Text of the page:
Grace is a challenging subject for most people – challenging, I believe, because most people really struggle with forgiveness.
After this past Sunday’s message on the forgiveness of God, I’ve been thinking about this subject again, but maybe, from a different perspective.
Reading the story (in Luke, chapter 7) about the former prostitute who anointed Jesus’ feet with perfumed oil, reminded me of one possible reason for the difficulty surrounding the subject of forgiveness.
How can we forgive as God has forgiven us if we struggle with the very fact of God’s forgiveness?
And if we struggle to admit that we struggle with God’s forgiveness, perhaps all we have to do is look at how we live…or more specifically how we smell…
Do we have the fragrance of grace…of the redeemed, or do we still reek of our old nature?
The word “redeemed” has been turned into such a traditional, churchy word that the beauty in the meaning of the word is often completely lost.
To be redeemed is simply to be “bought back”. (Think “Schindler’s List” only deeper and more costly…)
I’m sure the beauty of being “bought back” was not lost on this woman who couldn’t help but rain her tears and precious oil down upon the feet of her Savior, and in reading her story more closely we can see the depth of her gratitude.
I’ve heard many times about the financial sacrifice of this woman. After all, the oil that she poured out on Jesus’ feet was worth a year’s salary! Even the disciples focused on the earthly value of this gift. They were appalled that someone like her would be so inappropriate and wasteful.
But even in focusing on the seeming extravagance of her actions, we can miss the deeper statement that they made.
This woman was well-aware of her position…in society, in the religious culture, and in God’s eyes. She knew both the depth of her sin and the deeper depth of her redemption.
It wasn’t just because she knew how sinful she had been that she worshipped Christ with such abandon, but more importantly, it was because she knew how completely she had been forgiven and changed…and she trusted that forgiveness with everything – not just with her eternal life, but with her very life and breath each day.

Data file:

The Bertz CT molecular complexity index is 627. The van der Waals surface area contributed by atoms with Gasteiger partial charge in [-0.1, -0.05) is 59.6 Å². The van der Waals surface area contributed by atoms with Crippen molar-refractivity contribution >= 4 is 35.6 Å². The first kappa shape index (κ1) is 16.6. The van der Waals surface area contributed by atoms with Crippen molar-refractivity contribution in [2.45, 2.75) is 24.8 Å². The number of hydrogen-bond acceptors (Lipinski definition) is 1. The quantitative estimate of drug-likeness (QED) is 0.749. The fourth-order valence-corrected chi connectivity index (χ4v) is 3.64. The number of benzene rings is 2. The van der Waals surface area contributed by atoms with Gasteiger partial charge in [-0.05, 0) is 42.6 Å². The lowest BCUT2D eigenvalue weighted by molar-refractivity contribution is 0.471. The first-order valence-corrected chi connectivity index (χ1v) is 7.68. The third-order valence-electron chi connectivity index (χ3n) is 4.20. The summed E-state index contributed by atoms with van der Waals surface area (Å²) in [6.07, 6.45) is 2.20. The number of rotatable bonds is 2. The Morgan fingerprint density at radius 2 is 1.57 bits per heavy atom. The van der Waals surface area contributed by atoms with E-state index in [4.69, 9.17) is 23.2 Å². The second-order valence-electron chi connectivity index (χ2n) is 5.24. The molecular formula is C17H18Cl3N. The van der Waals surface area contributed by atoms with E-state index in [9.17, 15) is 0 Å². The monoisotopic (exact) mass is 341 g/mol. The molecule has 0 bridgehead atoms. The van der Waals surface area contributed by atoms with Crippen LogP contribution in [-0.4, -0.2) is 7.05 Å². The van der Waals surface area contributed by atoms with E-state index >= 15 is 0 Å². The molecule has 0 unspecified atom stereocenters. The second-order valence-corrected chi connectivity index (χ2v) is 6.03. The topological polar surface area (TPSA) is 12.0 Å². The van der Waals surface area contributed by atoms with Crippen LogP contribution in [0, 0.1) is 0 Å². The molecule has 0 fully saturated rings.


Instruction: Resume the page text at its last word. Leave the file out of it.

How do I know this? I know this because she burned every bridge she had. She poured out, not only what she possessed, but who she was…or had been, and the opportunity to ever be that again.
This woman was, first of all…a woman, and women had no rights – an unmarried, prostitute who had no hope of even her next meal if her ability to sell herself was taken away. Not only was the fragrance her future…her life-savings, but it was literally everything.
Back then, that oil…that fragrance was what advertised her “availability”. It was the only way that someone in the market place would know that she was a prostitute. Without that fragrance, she had no livelihood.
So, not only did she pour out her possessions – a year’s salary – on Jesus’ feet, but she was literally pouring out her past and, more importantly, her future.
She stated in that one act of worship her complete trust in God’s redemptive forgiveness and burned every bridge back to who she used to be in order to focus everything she had and was in following Jesus.
And the disciples criticized her. They marveled at the waste…how many poor people could have been fed if that oil had been sold?
She made herself destitute rather than continuing to identify with her old life, even though she knew what it would mean for her.
She recognized God’s sacrifice in redeeming her, even before the reality of the cross – even before seeing the lengths that God would go to in order to buy us back.
So maybe our struggle with forgiveness is really a lack of trust…trust in God’s power to forgive us, to change us, to redeem us.
When we truly grasp the depths of God’s love and redemption, we will have no difficulty in burning every bridge that keeps us bound to our old selves. We will refuse to continue to be slaves…prostitutes to the lie of the Enemy that tells us that we are too far gone for God’s grace…that we couldn’t possibly survive without selling ourselves…that God hasn’t paid every cent of our dept and set us free.
We will continue to identify ourselves by the fragrance of bondage and shame rather than the fragrance of grace.
I believe that every story that we read in the Scriptures is there for a reason, and the reason for this beautiful story of a woman, her tears and her perfume is so that we can have a description of the purchasing-power of God’s love –
so that we can see an example of what it means to truly accept that forgiveness and grace –
so that we can walk in that grace and extend it to those around us –
so that we have the courage to pour out any prospect of our old selves and take on the fragrance of forgiveness.
To walk in grace is to walk away from bondage and walk in the freedom of who we are in Christ.
It’s just that simple…and it’s just that hard.
The grace of God is a great equalizer. In our weakness, He is strong.
In a moment, Christ gladly took upon Himself the fragrance of sin and bondage, and replaced it with the sweet perfume of grace and freedom.
In the simple abandon of one prostitute’s gratitude, we can see the supernatural changing power of the Almighty Creator and Savior of the world.
How I pray the rest of my days bring Him such glory, and that with each step I take the fragrance of grace and forgiveness is all that is left behind.